Almost two thirds (60%) of companies around the world who responded to the Global Equity Organisation’s (GEO) Global Equity Insights Survey (GEIS) apply environmental, social and governance (ESG) targets to share-based employee compensation.

The non-profit body says its survey reveals that the most common areas for such targets are CO2 reduction, diversity, and corporate governance, including ESG issues.

Of companies that reported that they apply ESG targets, 84% said that they apply them to the management board. These targets set the strategic direction of the company for its board members, who use it to guide their implementation of day-to-day operations.

Forty percent of companies that reported they use ESG targets said they apply them to short term incentive plans (STIs), which companies are increasingly offering to a wider range of employees in order secure talent and lock in innovation.

By comparison 30% of companies said they apply ESG to long-term incentive plans (LTIs), which are typically used to incentivise executives.

Overall 18% of companies said they were applying ESG targets to both plan types, while 13% said that, although they didn’t currently use ESG targets, they were considering introducing them.

The findings of the survey suggest that low performing companies are more likely to only apply ESG targets to their LTIs than high performers: 20% of ‘low performers’ said they had compared with just 11% of companies noted as high performing.

Sheila Frierson, president: plan managers NA at Computershare, one of the report’s sponsors, comments: “More and more companies worldwide are working hard to figure out how they can best embed ESG principles into employee compensation, including employee equity plans.

“Companies will aim to implement systems that best align the goals of the company, such as reducing their environmental imprint or increasing employee diversity.

“Their approach will also be influenced by relevant jurisdictional ESG regulations including The EU’s Sustainable Finance Disclosure Regulation (SFDR) or voluntary guidance such as Australia’s principles for responsible investment.”

Eighty-four percent of companies who responded to a survey question on environmental targets said that they have applied targets related to reducing such emissions.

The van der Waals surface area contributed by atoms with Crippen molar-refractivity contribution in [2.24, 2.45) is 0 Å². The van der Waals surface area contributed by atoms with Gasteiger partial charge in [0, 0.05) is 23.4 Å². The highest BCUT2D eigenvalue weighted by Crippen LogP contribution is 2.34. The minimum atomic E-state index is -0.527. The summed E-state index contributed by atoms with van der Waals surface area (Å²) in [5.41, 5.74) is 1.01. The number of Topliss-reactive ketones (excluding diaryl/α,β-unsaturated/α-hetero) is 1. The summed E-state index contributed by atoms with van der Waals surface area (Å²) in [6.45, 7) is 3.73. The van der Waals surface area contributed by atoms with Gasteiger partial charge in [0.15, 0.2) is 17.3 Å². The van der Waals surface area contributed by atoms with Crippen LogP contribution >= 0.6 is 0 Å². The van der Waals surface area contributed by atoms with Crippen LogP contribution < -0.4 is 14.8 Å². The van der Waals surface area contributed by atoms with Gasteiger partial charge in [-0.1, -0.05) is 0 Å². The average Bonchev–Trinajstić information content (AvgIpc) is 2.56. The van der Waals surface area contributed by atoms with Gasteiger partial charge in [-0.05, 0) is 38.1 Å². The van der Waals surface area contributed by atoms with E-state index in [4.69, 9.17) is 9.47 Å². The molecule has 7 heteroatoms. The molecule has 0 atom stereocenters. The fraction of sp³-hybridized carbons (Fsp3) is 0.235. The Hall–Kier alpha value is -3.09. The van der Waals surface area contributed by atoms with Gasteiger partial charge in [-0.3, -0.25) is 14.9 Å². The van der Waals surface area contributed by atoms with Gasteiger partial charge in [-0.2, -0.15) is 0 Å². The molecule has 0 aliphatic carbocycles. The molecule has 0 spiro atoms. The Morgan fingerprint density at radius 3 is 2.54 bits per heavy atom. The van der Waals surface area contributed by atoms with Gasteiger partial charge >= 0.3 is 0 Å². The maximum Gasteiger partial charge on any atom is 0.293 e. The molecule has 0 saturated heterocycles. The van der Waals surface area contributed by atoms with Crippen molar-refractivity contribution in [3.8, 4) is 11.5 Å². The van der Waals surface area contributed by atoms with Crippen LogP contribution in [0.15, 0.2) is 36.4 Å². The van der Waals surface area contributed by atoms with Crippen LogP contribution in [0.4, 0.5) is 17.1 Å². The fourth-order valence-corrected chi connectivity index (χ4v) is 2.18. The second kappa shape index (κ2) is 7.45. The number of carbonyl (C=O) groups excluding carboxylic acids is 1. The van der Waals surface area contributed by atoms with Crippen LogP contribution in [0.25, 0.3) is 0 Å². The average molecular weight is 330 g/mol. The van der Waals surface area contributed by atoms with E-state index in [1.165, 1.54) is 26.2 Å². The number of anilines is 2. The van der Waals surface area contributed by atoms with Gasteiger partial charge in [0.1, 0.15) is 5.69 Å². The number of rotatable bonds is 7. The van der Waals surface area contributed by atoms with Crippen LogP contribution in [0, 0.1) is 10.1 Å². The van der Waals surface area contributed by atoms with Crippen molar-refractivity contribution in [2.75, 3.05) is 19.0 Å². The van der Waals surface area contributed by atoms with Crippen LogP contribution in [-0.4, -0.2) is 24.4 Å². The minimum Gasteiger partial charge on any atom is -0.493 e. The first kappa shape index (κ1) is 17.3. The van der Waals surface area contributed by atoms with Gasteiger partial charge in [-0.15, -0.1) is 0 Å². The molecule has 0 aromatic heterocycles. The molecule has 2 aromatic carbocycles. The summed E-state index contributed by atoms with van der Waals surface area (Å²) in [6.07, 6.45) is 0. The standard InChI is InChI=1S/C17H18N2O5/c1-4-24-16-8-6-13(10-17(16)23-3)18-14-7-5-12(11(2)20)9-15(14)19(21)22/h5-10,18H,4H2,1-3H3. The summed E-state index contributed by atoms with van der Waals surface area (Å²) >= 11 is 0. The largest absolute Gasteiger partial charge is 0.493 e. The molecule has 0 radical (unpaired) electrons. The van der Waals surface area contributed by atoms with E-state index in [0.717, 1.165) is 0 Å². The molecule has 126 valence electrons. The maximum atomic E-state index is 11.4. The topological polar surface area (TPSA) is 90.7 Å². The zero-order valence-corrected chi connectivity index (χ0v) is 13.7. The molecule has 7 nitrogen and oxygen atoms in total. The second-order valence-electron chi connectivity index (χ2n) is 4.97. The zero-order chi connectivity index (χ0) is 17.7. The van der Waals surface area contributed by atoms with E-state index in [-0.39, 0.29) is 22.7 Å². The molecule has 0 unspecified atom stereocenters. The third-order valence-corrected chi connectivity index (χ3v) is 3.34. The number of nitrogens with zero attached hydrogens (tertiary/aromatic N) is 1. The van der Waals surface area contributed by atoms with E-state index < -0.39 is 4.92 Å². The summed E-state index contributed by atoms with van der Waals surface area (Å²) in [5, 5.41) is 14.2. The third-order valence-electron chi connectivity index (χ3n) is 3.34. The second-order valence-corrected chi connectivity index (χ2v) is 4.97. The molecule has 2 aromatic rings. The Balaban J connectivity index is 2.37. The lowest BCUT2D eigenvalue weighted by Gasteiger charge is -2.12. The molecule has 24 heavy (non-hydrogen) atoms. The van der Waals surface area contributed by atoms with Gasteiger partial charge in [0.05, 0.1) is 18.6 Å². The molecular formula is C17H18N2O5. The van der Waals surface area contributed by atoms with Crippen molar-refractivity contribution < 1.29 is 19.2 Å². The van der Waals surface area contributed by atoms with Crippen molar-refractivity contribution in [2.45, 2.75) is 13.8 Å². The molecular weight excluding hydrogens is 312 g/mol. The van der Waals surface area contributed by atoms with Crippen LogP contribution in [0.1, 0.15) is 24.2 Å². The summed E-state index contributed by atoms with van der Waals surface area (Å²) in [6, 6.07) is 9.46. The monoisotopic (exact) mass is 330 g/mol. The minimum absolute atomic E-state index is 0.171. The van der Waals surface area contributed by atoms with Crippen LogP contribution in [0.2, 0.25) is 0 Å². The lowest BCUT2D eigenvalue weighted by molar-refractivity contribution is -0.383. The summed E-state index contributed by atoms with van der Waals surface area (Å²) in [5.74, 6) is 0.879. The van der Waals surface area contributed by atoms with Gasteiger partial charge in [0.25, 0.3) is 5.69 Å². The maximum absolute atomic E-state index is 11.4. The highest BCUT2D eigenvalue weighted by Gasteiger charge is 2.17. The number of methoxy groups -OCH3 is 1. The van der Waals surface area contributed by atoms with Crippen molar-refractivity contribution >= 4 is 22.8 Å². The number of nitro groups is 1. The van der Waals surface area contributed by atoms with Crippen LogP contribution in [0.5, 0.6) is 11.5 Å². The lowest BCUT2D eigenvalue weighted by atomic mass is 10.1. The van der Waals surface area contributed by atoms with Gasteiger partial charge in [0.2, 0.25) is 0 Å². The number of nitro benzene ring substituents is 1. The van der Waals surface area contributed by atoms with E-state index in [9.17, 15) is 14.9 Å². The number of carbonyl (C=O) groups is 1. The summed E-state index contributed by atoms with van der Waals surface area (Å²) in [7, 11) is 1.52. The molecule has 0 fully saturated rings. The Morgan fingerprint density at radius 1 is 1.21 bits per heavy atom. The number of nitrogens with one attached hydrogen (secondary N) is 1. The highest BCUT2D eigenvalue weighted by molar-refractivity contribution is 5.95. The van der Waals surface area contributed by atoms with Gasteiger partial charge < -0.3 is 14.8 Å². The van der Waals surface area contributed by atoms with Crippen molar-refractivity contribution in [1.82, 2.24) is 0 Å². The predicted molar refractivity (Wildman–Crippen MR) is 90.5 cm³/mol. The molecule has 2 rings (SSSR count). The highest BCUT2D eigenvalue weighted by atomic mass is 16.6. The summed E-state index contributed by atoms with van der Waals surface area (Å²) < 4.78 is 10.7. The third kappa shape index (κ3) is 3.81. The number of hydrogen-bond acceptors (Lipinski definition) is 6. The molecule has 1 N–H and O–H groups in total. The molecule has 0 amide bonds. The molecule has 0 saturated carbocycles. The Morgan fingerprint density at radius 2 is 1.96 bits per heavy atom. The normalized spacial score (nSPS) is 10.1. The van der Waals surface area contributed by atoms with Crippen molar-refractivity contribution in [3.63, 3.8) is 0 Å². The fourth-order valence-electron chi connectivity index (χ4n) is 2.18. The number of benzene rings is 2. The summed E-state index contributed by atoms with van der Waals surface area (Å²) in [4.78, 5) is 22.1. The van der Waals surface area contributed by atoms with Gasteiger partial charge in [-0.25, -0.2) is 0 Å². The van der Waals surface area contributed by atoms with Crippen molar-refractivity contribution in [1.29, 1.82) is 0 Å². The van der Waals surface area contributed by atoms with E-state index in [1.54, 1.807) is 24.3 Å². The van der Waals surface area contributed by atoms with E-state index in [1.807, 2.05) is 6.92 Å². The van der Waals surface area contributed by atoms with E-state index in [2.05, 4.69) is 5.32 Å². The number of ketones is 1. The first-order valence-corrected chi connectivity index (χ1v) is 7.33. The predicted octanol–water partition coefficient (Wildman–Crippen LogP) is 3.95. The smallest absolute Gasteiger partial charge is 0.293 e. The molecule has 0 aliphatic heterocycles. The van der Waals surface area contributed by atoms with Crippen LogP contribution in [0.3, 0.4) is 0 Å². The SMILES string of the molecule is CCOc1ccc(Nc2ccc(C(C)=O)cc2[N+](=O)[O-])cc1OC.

The report found that 40% of respondents were applying social targets to the increasingly high-profile issue of employee diversity. In North America, 30% of companies apply targets related to gender diversity in management positions, with 70% of companies in the region applying targets related to diversity in general.

Meanwhile, 22% of companies have created targets for the reductions of accidents; that figure rises to 33% for firms outside Europe or North America, suggesting the issue is most acute for countries where health and safety regulations are still rapidly evolving.

Thirty-nine percent of companies are applying corporate governance targets to ESG instruments, with that figure rising to 67% in North America, according to the report. 28% of companies are focusing on stakeholder relationships while a further 17% are incorporating targets relating to sustainable supply chains.

The issue of supply chain sustainability appears to be more prominent in Europe, with 22% of companies on the continent incorporating such targets into supply lines.

The research also shows that institutional investors and proxy advisors have a significant influence on responding companies’ ESG targets, with more than half (62%) saying that they have a medium-to-high influence.

While most North American companies (42%) surveyed described institutional investors and proxy advisors as having a ‘medium’ influence on the targets, most European companies (43%) said that their impact was ‘high’, reflecting the increasing influence of proxy advisers on European organisations.

The report also points out that 38% of companies questioned publish ESG reporting information within the annual report and that many also publish using other channels.

Thirty-two percent of companies still don’t report on ESG topics in relation to LTIs, it added.

The research was also sponsored by Fidelity, hkp/// group, SAP, Siemens Energy, University of Göttingen and Vialto.